The Duality of a Softball Chick
If you keep up with the Softball is For Girls Facebook page – (which you should) you will notice that we receive hundreds of pictures of girls of all ages, playing softball. We, at SIFG love these pictures – and are completely in love with our fans. Recently, we received two pictures – which have received a lot of ‘likes’ on Facebook. Not that every team picture isn’t ‘like worthy,’ these two pictures just seemed to have something extra special that really resonated with players, fans, coaches, and parents of fast-pitch softball.
Can you guess what that is?
Aside from awesome photographic talent and perfect photo-shopping, these photos clearly show the duality that is currently (and thankfully) available to women today.
If you think back to the movie, “A League of their Own,” and have paid attention to how slowly professional women’s sports are getting prime time television viewing times – you get an idea of the slow and painful journey that women athletes have had to endure.
Chances are if you have a daughter that is playing softball, the opportunities that she has – were not available to you when you were younger. Chances also are that while YOU were growing up, the Women’s College World Series, or the WNBA, or even professional softball was not something that you would see on television or hear about in the mainstream media. Today, companies like Louisville Slugger, Worth and Easton are finally taking our athlete daughters seriously, and fabricating campaigns that empower our daughters to bathe in the beauty of their duality.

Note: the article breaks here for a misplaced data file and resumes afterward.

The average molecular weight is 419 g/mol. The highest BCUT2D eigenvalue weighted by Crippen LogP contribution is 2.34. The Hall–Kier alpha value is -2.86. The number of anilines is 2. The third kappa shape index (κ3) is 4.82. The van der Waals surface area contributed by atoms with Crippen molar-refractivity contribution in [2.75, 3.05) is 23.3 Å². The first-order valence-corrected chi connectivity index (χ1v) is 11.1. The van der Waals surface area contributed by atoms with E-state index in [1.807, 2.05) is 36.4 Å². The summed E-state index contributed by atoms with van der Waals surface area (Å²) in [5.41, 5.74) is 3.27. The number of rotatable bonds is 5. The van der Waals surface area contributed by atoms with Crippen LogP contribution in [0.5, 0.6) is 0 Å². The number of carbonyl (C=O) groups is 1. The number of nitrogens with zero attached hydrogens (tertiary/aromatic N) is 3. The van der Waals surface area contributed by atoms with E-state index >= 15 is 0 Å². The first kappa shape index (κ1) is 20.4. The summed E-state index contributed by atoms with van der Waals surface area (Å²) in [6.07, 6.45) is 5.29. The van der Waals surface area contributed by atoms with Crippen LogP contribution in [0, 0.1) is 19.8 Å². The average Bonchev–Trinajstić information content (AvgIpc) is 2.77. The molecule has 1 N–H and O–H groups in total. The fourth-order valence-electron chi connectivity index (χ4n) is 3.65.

There have long been far too many negative associations attached to female athleticism. Worse, the past (and we are HOPING all the gender role expectations stay in the past) was also full of far too many limitations when it came to the opportunities available for female athletes.
Our little softball players – from Pony league to those at 18U USSSA Nationals – are all female athletes. They are strong, and powerful. They are capable, and FINALLY (finally) being taken seriously on the field. It is okay for them to get dirty. It’s expected of them to be aggressive, to have both brute and brawn without compromising their femininity. We shout things form the stands such as, “Rub a little dirt on it,” “Take one for the team,” or “You’re ok, suck it up!”
Girls today don’t really know how lucky they are, (Which is definitely a GOOD thing!) To follow in the footsteps of someone like Jenny Finch, who is both beautiful and was taken seriously as a top competitor and female athlete. Who is now balancing motherhood, being a wife – and her passions for the sport we all love. Maybe our daughters (and their daughters and granddaughters) will have even more doors to open that will breakthrough dated gender roles and expectations. As a mother of 4 daughters, I for one – certainly HOPE SO!
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